401(k) Loans: Faux Panacea

By John Iekel • October 27, 2017 • 0 Comments
“I shall remember to pay it… to myself.” That’s not just a great line from a bar owner in Casablanca; it’s also a way to characterize 401(k) loans, argues a recent analysis.

In “The Fallacy of 401(k) Loans,” a post by Michael Kitces on the FinancialPlanning.com website, Kitces points out that 401(k) loans may seem innocuous since a participant is taking money from his or her own account and repaying it to themselves, but they still entail risks and costs.

While such a loan may look painless at first blush, Kitces argues “that doesn’t mean a 401(k) loan should be considered part of an investment strategy.” In fact, he says, it is “an exceptionally poor investment vehicle” because of the costs entailed in: (1) the lost benefit of having that money be part of the account, (2) lost tax deductions, and (3) reduced employer matching contributions.

Kitces reminds about the rules governing plan loans:

  • Participants cannot borrow more than 50% of their account balances, except under certain circumstances.

  • If the plan allows it, the employee can take multiple plan loans.

  • The loan must be repaid within five years.

  • Any 401(k) loan repayment must be made in amortized payments.

  • If the loan is used to purchase a primary residence, the plan may extend the repayment period beyond five years at the plan’s discretion.

  • There is no limit or penalty against prepaying a 401(k) loan sooner than its due date.

  • Plans may allow a loan to remain outstanding, and allow a participant to continue following the original payment plan.

  • To the extent a plan loan is not repaid in a timely manner, a default is treated as a taxable distribution.

  • Treas. Reg. §1.72(p)-1 requires that the qualified plan charge “commercially reasonable” interest on a 401(k) loan.

There are some advantages to 401(k) loans, Kitces avers, such as there being no lender taking a risk on the loan and the limit on the amount of the account that can be borrowed. “The appeal of the 401(k) loan is that as long as the balance is repaid in a timely manner, it provides a means for the employee to access at least a portion of the retirement account for a period of time, without having a taxable event — as would occur in the case of a hardship distribution, or trying to take a loan against an IRA — and without any stringent requirements on qualifying for the loan in the first place beyond completing the brief paperwork and perhaps paying a modest processing fee,” he writes.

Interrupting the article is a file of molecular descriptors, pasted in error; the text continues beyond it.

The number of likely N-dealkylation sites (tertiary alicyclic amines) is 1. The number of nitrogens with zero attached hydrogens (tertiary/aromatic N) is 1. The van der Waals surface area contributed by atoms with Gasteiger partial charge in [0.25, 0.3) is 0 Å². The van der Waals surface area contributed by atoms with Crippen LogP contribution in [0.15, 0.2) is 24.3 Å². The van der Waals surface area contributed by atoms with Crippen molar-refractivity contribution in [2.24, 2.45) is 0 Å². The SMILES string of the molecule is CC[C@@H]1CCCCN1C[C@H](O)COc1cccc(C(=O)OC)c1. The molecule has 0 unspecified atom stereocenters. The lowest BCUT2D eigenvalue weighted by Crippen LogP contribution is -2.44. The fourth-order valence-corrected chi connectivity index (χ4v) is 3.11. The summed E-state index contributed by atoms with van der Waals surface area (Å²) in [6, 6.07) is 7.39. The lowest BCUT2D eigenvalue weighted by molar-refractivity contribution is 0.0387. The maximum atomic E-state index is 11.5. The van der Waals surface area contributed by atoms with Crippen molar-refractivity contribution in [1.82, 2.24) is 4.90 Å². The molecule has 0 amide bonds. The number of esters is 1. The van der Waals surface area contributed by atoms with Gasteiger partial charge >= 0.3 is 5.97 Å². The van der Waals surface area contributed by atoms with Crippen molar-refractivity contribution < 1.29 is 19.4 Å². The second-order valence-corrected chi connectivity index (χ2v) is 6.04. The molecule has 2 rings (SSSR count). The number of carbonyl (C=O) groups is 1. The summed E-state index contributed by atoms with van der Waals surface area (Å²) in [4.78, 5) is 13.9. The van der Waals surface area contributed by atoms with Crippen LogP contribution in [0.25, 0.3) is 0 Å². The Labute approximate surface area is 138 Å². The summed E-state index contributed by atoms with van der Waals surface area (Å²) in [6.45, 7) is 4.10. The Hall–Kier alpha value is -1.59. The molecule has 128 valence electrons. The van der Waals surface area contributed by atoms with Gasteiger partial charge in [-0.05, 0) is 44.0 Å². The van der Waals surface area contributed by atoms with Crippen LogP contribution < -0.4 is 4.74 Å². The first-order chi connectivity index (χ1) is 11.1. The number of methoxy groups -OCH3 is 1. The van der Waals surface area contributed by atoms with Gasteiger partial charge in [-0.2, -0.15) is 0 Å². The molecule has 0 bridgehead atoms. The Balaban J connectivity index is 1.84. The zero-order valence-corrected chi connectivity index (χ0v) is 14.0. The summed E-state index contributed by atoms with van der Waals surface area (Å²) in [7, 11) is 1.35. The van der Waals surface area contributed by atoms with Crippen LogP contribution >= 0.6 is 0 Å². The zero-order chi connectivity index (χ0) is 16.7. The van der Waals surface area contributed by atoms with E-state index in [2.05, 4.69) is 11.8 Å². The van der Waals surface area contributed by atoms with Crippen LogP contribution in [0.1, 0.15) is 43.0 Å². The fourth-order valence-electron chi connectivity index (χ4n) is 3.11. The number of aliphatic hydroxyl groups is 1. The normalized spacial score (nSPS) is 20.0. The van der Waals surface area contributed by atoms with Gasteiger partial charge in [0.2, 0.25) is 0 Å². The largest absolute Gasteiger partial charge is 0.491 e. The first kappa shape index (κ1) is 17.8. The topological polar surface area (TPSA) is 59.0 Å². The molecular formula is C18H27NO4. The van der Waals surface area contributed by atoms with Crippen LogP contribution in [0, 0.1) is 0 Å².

But Kitces argues that 401(k) plan loans are not a panacea. For instance, he notes, while one pays a loan back to oneself with 5% interest, one is still also losing that 5% interest as well. The net effect, he notes, is that one is really just contributing one’s own money to one’s own 401(k), spelling no growth for the account.

“Is it more appealing to earn a 5% yield by paying yourself 401(k) loan interest, than it is to leave it invested in a bond fund in the 401(k) plan that might only be yielding 2% or 3%?” he asks. In addition, he says, the interest one pays oneself in such an instance is not deductible as either interest or as a contribution. And it will be taxed again upon distribution of funds from the participant’s 401(k) account.

The Bottom Line

While Kitces recognizes that while “there is something to be said” for borrowing from oneself and not from a lender that will charge interest, one must remember that “ultimately, the key point is simply to recognize that paying yourself interest through a 401(k) loan is not a way to supplement your 401(k) investment returns.”

Kitces defers that it is possible that borrowing from other sources could cost more than the revenue lost due to the foregone growth. But he suggests that the best way to evaluate whether one should take a loan from one’s 401(k) is not to compare the 401(k) loan interest rate to alternatives, but to compare the 401(k)’s growth rate to other borrowing alternatives — and since the funds extracted for the loan are not invested, some growth in the account would be sacrificed.

“Borrowing money has a cost,” Kitces points out, adding, “The whole point of saving and investing is to avoid borrowing and instead have the money on hand to fund future goals.” And he argues, “paying 401(k) loan interest to yourself will never be superior to just investing the money.”